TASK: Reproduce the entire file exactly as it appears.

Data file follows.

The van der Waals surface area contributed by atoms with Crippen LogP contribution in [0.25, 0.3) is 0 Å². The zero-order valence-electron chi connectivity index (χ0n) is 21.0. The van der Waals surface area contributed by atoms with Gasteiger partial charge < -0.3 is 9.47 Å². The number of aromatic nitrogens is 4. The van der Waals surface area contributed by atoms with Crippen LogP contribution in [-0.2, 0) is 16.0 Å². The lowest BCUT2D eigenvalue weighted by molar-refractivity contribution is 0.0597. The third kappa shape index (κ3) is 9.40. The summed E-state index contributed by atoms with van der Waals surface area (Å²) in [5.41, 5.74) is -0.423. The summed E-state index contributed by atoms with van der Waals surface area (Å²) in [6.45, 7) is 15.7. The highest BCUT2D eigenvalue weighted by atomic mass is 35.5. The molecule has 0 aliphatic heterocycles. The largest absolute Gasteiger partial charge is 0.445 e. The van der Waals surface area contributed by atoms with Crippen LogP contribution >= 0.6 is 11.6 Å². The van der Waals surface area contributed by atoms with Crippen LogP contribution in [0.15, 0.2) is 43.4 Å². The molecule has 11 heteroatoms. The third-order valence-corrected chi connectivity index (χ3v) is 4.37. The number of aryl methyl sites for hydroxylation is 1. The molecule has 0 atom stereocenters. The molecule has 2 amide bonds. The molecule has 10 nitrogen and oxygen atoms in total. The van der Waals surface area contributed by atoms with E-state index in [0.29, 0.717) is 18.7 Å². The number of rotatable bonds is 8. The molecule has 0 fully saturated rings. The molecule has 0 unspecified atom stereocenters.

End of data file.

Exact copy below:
The van der Waals surface area contributed by atoms with Crippen LogP contribution in [0.25, 0.3) is 0 Å². The zero-order valence-electron chi connectivity index (χ0n) is 21.0. The van der Waals surface area contributed by atoms with Gasteiger partial charge < -0.3 is 9.47 Å². The number of aromatic nitrogens is 4. The van der Waals surface area contributed by atoms with Crippen LogP contribution in [-0.2, 0) is 16.0 Å². The lowest BCUT2D eigenvalue weighted by molar-refractivity contribution is 0.0597. The third kappa shape index (κ3) is 9.40. The summed E-state index contributed by atoms with van der Waals surface area (Å²) in [5.41, 5.74) is -0.423. The summed E-state index contributed by atoms with van der Waals surface area (Å²) in [6.45, 7) is 15.7. The highest BCUT2D eigenvalue weighted by atomic mass is 35.5. The molecule has 0 aliphatic heterocycles. The largest absolute Gasteiger partial charge is 0.445 e. The van der Waals surface area contributed by atoms with Crippen LogP contribution >= 0.6 is 11.6 Å². The van der Waals surface area contributed by atoms with Crippen LogP contribution in [0.15, 0.2) is 43.4 Å². The molecule has 11 heteroatoms. The third-order valence-corrected chi connectivity index (χ3v) is 4.37. The number of aryl methyl sites for hydroxylation is 1. The molecule has 0 atom stereocenters. The molecule has 2 amide bonds. The molecule has 10 nitrogen and oxygen atoms in total. The van der Waals surface area contributed by atoms with E-state index in [0.29, 0.717) is 18.7 Å². The number of rotatable bonds is 8. The molecule has 0 fully saturated rings. The molecule has 0 unspecified atom stereocenters.